Lar von Trier is no stranger to controversy. But even by his standards, his latest movie, “The House That Jack Built,” managed to alienate enough people to prompt more than 100 walkouts and simultaneous groans at its premiere at the Cannes Film Festival on Monday night.
“It’s disgusting,” muttered one woman, as she evacuated the Palais.
“The House That Jack Built” follows a serial killer (Matt Dillon) as he mutilates and strangles his victims, who are primarily women. The movie is extremely graphic. The scene that initially led to dozens of walkouts involved Dillon’s character shooting a hunting rifle at two small children, as he blows their heads off.
After that, a steady stream of patrons fled the theater, many of them looking furious or muttering under their breath.
By the time the end credits had stopped rolling, the balcony of the theater was half empty. Nevertheless, the movie still received a prolonged standing ovation for von Trier, who is a regarded as a cinematic visionary in France.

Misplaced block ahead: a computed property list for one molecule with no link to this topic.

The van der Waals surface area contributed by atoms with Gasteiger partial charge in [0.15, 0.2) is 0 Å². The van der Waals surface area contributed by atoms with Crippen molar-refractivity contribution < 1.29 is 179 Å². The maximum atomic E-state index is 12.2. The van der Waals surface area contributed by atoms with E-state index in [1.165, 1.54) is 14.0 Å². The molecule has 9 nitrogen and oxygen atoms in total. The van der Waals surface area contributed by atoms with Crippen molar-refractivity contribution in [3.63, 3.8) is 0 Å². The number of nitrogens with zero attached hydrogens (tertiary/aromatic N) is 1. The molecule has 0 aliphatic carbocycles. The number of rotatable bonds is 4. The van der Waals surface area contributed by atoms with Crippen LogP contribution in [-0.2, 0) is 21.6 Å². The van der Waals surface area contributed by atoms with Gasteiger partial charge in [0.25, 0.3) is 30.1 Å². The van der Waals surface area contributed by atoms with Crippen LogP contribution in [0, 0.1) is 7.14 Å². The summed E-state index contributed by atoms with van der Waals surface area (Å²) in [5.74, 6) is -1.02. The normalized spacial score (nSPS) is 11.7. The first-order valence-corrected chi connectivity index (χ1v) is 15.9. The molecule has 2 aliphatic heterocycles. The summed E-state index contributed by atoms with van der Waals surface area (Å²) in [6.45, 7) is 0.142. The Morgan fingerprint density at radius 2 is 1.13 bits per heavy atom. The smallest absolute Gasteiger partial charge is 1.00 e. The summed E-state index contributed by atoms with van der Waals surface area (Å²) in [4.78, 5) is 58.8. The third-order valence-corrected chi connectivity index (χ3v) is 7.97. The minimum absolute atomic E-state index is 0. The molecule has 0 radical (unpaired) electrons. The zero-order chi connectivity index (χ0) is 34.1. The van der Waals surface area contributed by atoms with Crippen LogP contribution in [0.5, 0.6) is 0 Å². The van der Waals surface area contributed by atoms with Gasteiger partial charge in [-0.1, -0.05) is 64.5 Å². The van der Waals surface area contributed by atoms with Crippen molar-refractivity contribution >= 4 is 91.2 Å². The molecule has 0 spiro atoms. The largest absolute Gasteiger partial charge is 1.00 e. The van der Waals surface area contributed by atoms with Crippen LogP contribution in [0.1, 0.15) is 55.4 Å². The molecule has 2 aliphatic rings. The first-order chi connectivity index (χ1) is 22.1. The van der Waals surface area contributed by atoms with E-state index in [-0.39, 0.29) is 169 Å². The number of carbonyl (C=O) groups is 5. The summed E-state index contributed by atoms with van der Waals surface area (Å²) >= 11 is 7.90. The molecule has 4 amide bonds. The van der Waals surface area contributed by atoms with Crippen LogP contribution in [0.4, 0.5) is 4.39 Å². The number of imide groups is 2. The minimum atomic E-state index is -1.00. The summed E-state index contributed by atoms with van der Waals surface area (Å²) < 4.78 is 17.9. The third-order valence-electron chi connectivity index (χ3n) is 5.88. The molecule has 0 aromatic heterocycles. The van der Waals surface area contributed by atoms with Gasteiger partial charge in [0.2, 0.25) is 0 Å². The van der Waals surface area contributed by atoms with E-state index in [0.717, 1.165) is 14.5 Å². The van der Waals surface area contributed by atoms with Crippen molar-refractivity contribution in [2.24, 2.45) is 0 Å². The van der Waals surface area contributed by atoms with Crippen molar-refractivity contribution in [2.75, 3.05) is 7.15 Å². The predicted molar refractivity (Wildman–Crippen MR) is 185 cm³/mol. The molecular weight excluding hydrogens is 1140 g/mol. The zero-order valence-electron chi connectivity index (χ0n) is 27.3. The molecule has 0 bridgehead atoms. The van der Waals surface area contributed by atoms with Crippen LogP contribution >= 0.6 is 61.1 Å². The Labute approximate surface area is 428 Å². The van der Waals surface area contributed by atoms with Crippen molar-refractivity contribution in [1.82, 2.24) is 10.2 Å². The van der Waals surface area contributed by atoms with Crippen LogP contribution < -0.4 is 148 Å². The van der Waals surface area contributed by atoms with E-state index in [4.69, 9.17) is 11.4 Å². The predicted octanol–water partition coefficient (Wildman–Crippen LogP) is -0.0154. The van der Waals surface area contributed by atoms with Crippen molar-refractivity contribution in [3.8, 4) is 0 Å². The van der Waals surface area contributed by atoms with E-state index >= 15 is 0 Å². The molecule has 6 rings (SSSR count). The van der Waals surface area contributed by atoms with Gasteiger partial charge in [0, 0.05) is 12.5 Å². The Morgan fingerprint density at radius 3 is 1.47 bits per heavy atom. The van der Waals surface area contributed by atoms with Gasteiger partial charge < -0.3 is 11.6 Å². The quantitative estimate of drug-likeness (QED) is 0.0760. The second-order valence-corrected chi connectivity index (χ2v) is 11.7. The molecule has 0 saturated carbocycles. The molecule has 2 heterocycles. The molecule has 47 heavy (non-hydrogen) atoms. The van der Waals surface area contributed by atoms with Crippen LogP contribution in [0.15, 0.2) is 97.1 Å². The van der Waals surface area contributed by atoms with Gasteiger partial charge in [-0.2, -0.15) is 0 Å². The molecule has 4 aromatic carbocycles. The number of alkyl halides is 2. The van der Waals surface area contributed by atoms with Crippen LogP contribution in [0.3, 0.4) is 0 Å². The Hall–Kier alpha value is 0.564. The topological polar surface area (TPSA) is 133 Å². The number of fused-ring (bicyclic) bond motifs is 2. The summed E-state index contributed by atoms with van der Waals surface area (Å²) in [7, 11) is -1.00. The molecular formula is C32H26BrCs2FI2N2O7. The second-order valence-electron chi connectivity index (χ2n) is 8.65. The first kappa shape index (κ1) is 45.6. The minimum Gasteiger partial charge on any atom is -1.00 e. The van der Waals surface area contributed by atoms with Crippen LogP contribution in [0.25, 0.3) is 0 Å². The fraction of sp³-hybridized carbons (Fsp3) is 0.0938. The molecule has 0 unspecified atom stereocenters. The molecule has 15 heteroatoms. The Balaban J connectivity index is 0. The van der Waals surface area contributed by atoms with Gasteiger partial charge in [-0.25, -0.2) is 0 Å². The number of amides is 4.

Two of the film’s co-stars, Riley Keough and Uma Thurman, didn’t attend this year’s festival, citing scheduling conflicts.
Normally, the temperature of a Cannes movie is determined at a morning press screening, where in the past a bad film has been met with boos. But this year, Cannes did away with that tradition, mandating that critics wait until the next day to see late-night movies. The final verdict on “The House That Jack Built” won’t be delivered until those reviews are published.
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